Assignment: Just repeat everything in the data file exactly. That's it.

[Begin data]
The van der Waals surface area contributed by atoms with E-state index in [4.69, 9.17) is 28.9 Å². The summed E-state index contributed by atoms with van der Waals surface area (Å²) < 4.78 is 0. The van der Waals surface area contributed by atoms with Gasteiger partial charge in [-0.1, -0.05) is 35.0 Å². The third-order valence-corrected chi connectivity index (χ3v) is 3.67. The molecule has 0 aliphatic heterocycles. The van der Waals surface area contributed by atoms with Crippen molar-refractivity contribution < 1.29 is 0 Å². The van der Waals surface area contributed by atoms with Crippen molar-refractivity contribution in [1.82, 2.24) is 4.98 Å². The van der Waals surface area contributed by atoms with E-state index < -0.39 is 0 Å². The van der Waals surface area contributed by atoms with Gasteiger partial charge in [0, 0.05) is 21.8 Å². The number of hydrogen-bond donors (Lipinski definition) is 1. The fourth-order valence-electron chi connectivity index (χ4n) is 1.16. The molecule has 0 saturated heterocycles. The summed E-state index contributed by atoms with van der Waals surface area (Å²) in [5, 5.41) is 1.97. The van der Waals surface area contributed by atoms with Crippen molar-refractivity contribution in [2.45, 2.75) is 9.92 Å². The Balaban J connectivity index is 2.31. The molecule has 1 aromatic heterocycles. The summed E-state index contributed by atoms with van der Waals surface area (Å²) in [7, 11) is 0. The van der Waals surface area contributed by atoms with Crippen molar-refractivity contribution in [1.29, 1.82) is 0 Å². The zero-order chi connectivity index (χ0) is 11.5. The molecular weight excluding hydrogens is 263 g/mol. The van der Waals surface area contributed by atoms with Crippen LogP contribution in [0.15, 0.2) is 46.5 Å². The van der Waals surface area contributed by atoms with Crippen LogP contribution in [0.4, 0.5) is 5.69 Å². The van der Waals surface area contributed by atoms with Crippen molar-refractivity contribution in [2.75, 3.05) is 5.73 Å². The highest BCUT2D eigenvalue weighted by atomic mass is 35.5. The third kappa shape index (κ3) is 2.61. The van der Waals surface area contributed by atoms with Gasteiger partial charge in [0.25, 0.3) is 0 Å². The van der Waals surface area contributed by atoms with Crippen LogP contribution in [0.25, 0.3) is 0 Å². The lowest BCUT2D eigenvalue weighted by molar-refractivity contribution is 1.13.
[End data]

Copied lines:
The van der Waals surface area contributed by atoms with E-state index in [4.69, 9.17) is 28.9 Å². The summed E-state index contributed by atoms with van der Waals surface area (Å²) < 4.78 is 0. The van der Waals surface area contributed by atoms with Gasteiger partial charge in [-0.1, -0.05) is 35.0 Å². The third-order valence-corrected chi connectivity index (χ3v) is 3.67. The molecule has 0 aliphatic heterocycles. The van der Waals surface area contributed by atoms with Crippen molar-refractivity contribution < 1.29 is 0 Å². The van der Waals surface area contributed by atoms with Crippen molar-refractivity contribution in [1.82, 2.24) is 4.98 Å². The van der Waals surface area contributed by atoms with E-state index < -0.39 is 0 Å². The van der Waals surface area contributed by atoms with Gasteiger partial charge in [0, 0.05) is 21.8 Å². The number of hydrogen-bond donors (Lipinski definition) is 1. The fourth-order valence-electron chi connectivity index (χ4n) is 1.16. The molecule has 0 saturated heterocycles. The summed E-state index contributed by atoms with van der Waals surface area (Å²) in [5, 5.41) is 1.97. The van der Waals surface area contributed by atoms with Crippen molar-refractivity contribution in [2.45, 2.75) is 9.92 Å². The Balaban J connectivity index is 2.31. The molecule has 1 aromatic heterocycles. The summed E-state index contributed by atoms with van der Waals surface area (Å²) in [7, 11) is 0. The van der Waals surface area contributed by atoms with Crippen molar-refractivity contribution in [1.29, 1.82) is 0 Å². The zero-order chi connectivity index (χ0) is 11.5. The molecular weight excluding hydrogens is 263 g/mol. The van der Waals surface area contributed by atoms with Crippen LogP contribution in [0.15, 0.2) is 46.5 Å². The van der Waals surface area contributed by atoms with Crippen LogP contribution in [0.4, 0.5) is 5.69 Å². The van der Waals surface area contributed by atoms with Crippen molar-refractivity contribution in [2.75, 3.05) is 5.73 Å². The highest BCUT2D eigenvalue weighted by atomic mass is 35.5. The third kappa shape index (κ3) is 2.61. The van der Waals surface area contributed by atoms with Gasteiger partial charge in [0.25, 0.3) is 0 Å². The van der Waals surface area contributed by atoms with Crippen LogP contribution in [0.25, 0.3) is 0 Å². The lowest BCUT2D eigenvalue weighted by molar-refractivity contribution is 1.13.